The Gospel of Martha

Sometime toward the end of the year of our Lord AD 35, a female disciple of a Jewish rabbi named Yeshua Bar-Joseph completed writing her treatise of his humble three-year ministry throughout the Roman-ruled land of Israel. The basis of this compilation was the good news, or gospel, of the Mashiach (Hebrew, "Anointed One"), which was forgiveness of sins, reconciliation with God, and a restored relationship with the Creator of mankind.

This Jesus the Christ, as the Greeks referred to him, was ultimately rejected by his own people as their promised Messiah, which the scriptures of their prophets foretold. The judgment of his trial was claiming to be equal with their God, the great I AM of the Torah, which resulted in a sentence of death.

But instead of stoning, as was the Jewish custom, he was handed over to the Romans to be crucified by their laws based on accusations of subversion against Caesar. According to his followers, the Christians, he was resurrected from the dead three days later as proof of his claim to the throne of God.

This gospel of Jesus Christ was spread with the help of the writings of a woman named Martha, whose brother she declares was raised from the dead by Jesus, among many of his reported miracles. This early manuscript was created from the firsthand accounts of Jesus' disciples and the lost documents of his apostles. It was then used by other followers in their letters to the early churches and by the authors of the four primary gospels of what has become known as the New Testament.

Martha's gospel, however, went missing in the first century, presumably hidden away in the caves of the Judean desert near the Dead Sea. Scholars have since come to refer to this lost manuscript as the Book of Q (German "Quelle," meaning "source").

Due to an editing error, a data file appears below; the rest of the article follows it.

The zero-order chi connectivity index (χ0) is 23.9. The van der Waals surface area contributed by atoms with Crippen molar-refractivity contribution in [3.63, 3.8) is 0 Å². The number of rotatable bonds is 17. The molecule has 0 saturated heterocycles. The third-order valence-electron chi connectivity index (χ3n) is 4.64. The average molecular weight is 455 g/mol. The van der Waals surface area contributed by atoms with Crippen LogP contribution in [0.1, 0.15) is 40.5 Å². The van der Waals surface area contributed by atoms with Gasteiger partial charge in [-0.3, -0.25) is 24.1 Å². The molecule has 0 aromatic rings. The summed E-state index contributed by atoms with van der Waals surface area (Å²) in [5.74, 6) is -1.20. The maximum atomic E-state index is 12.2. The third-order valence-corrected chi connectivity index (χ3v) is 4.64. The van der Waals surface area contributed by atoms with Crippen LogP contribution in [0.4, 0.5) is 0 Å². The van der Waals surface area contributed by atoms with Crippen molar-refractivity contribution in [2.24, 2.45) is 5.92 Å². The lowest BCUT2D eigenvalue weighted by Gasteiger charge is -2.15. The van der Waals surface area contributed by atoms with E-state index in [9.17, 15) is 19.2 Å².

Martha's character is briefly mentioned in the gospels of Luke and John as a woman of faith, albeit one whose concerns were misplaced. Luke gives an account of Martha being criticized by Jesus for complaining about her sister Mary for not helping with preparations for their guests. Instead, Mary sits at the feet of Jesus and listens to him talk, which Jesus tells Martha is a better use of time.

Throughout history, a comparison between the two sisters has developed in which Mary is someone who spends quality time with Jesus, whereas Martha is someone who busies themself working behind the scenes.

In the Gospel of Martha, however, we find that she has taken the criticism of Jesus to heart and doubled her efforts to both serve and to listen, and in listening to record what is being said, that others may hear the words of Jesus in their own hearts.

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